The Next President Had Many School Choices
Will he provide similar opportunities for others?
Not since Abraham Lincoln have we had a president with as unusual an early education as the one experienced by the man who will take office on January 20, 2009. John McCain and Barack Obama each had considerably more formal schooling than “Honest Abe,” who spent only a few months in a one-room schoolhouse in his childhood. But the oddities of their educational experiences exceed even those of Teddy Roosevelt, the only other contender for this honor. (Though home schoolers may claim TR as their own, he was actually tutored by paid professionals.)
McCain apparently attended some 20 schools, including military base schools, public schools, and the elite Episcopal High School in Alexandria, Virginia. He was bounced among so many schools as a child that McCain claims to have been educated mainly in his “mother’s mobile classroom.” Obama attended Indonesian Catholic and public schools, took correspondence courses under his mother’s watch, and graduated from an elite Hawaiian independent school. His early schooling was so problematic that his mother enrolled Obama in the correspondence course so that he could learn English (see “The Early Education of Our Next President”).
Both candidates had mothers who taught their sons a great deal and made careful choices—when they could—in selecting their sons’ schools. In the end, both young men went to top- notch colleges and pursued advanced degrees; needless to say, both have accomplished much. One can hardly make a better case for school choice.
Obama and McCain have hinted at the possibility that they are willing to embrace school choice for the sons and daughters of other Americans. “A truly historic commitment to education,” Obama says, “will require a willingness to break free from the same debates that Washington has been engaged in for decades—Democrat versus Republican; vouchers versus the status quo; more money versus more accountability.” During the heat of the primary campaign, Obama proclaimed, “We need to support charter schools. I think it is important to experiment, by looking at how we can reward excellence in the classroom.” Although he voted against legislation that would permit a voucher experiment in Washington, D.C., he has since said, in perhaps an unguarded moment, “If there was any argument for vouchers, it was ‘Alright, let’s see if this experiment works,’ and if it does, then whatever my preconceptions, my attitude is you do what works for the kids.”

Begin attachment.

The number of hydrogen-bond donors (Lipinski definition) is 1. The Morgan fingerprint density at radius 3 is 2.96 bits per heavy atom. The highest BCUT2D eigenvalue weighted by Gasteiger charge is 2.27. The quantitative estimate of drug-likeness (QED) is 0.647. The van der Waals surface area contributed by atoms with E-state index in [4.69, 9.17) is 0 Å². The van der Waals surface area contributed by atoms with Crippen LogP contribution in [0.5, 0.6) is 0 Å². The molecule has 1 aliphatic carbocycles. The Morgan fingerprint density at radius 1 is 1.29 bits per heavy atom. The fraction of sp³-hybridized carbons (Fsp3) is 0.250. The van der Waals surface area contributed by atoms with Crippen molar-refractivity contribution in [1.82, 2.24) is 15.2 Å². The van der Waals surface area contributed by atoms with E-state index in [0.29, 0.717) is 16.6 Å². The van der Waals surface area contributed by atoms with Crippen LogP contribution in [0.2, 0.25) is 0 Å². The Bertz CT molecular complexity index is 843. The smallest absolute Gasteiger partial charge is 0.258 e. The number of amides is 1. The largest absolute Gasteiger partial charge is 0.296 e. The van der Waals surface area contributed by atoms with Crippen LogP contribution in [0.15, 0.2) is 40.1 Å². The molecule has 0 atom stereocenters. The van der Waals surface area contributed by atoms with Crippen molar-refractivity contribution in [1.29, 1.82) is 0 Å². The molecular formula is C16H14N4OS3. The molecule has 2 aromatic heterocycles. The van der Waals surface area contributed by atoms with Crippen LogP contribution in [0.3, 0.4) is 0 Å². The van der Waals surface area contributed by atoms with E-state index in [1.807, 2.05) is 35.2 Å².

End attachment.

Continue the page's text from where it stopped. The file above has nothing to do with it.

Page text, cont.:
McCain goes much further, saying, “Choice and competition is the key to success in education in America. That means charter schools, that means home schooling, it means vouchers.” On another occasion, he urged, “We should try charter schools all over America.”
If the next president decides to provide the range of choices for other Americans that he himself enjoyed many years ago, he would not have to win over a hostile public. According to the latest Education Next–PEPG poll, more Americans support than oppose charter schools, tax credits for education expenses, and Internet-delivered courses for advanced (and rural) students (see “The 2008 Education Next–PEPG Survey of Public Opinion”).
But the president would have some educating to do. Much of the public still knows little about charter schools, which today serve only 2 percent of the population. Online schooling is in its infancy, and Americans remain skeptical of its use for credit by either dropouts or home-schooled students.
Still, the public recognizes that the existing school system is mediocre or worse. Two-thirds give the nation’s schools a grade of no better than “C,” and more Americans think highly of their local police department than of their neighborhood school.
Nor are many people content with current federal efforts to fix the situation. Public support for No Child Left Behind eroded noticeably between 2007 and 2008.
Both Obama and McCain promise to reform that law. If they use the occasion to encourage creative new ways to give more Americans decent choices among schools—perhaps through charters, perhaps over the Internet, perhaps through vouchers or via the tax code—they could put their own heterodox education to good civic use.
— Paul E. Peterson
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